Hello readers! I hope you had a great week! Last weekend, Sarah at Empty White Pages and I did another weekend writing challenge - Columbus Day edition, this time for 10k words. And we both did it! I was completely drained by Monday night, but I'm now 2/3 the way to my writing goal. I may actually hit that mark by Halloween, which a month ago I never would've thought possible. This was the second weekend writing challenge I completed in as many months, and something tells me it won't be the last.
But of course, the writing challenge that all writers are eagerly awaiting is NaNoWriMo - National Novel Writing Month. Your challenge, should you choose to accept it, is to write a 50,000 word novel during the month of November. Bloggers are already buzzing about the event, preparing their outlines, resting their hands. This year, I won't be participating since I'm knee deep in my current WIP, though I may crash some write-ins.
Many writers view NaNo as a fun exercise, a once-a-year excuse to write like a maniac. However, NaNo is more applicable to being a professional writer than they realize. Produced/published writers need to write fast. They must follow the golden rule of NaNo: always hit your deadline.
The best example of this are TV writers. They are constantly writing because they have X number of episodes that will air. It doesn't matter if they fall behind or get writer's block. Something HAS to air in that timeslot. You need to feed the beast. Last Sunday, I watched this special called South Park: 6 Days to Air. It went behind the scenes of making an episode of South Park. The staff had 6 days until their episode was set to air, and they had no idea what the show would be. It didn't matter. They had to meet that deadline. No excuses. So in 6 days, the writers brainstormed an idea, plotted it out, wrote the script, animated it, voiced it, revised, and combined it all together into a 30-minute episode.
Writers on sitcoms and dramas also must churn out scripts in a few weeks. When I worked in a writer's office for an hourlong drama years ago, the writers had fallen behind with their writing schedule. They'd hit plot roadblocks that took up more time solving than they anticipated. Could they push back the airdates of the episodes? NO. By the end, they were writing 60-page scripts in days. And you thought having a month to write wasn't enough time?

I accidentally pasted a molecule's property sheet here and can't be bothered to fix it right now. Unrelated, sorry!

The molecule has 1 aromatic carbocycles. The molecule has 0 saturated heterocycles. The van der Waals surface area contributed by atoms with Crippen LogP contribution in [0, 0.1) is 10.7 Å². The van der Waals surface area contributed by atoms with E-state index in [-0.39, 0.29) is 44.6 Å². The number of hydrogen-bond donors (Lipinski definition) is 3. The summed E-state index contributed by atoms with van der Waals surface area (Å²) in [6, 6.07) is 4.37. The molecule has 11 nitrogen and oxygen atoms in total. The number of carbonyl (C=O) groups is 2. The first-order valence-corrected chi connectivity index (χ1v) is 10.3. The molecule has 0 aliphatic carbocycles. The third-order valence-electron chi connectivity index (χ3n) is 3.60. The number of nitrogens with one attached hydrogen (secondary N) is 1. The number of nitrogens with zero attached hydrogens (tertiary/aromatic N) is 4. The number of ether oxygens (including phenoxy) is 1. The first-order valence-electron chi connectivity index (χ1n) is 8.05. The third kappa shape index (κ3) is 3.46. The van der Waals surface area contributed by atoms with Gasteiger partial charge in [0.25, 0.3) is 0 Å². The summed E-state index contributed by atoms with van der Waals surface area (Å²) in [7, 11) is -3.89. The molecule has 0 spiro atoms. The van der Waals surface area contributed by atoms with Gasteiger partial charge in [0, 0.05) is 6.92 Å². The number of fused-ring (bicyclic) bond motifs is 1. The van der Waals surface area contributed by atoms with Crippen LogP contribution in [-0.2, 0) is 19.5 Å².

Screenwriters for movies have more time to write, but if studios are waiting for a draft, then they have to write. It's been said that John Hughes wrote Weird Science in two days and The Breakfast Club in three days. Joe Eszterhas wrote Basic Instinct in three days. Kevin Williamson churned out the script for Scream in less than a week. Lots of screenwriters have the luxury to take months or years to write their script, but they are usually not getting paid for it. They write their scripts on spec, and then hope to sell it, just like authors.
And just like authors, once somebody is paying you for your work, they will always impose deadlines. Publisher, movie studio, TV network. Publishers won't wait forever for revisions. As a first-time author, you want to impress them by meeting your deadline. Even for writers who self-publish, they have deadlines, too, set by their readers. Readers devour e-books rapidly, and they always want the next book now. Amanda Hocking famously sold a kajillion e-books in a year, but she put out nine in that span. If she had just written one, then taken a year to write her next novel, sales would have dropped.
So remember when it's November 28th, and you're only at 34,000 words, and you're thinking of throwing in the towel, keep on writing! Don't stop. Think of it as practice on your way to being a published author. Anyone who pays you will always set a deadline, so get used to it.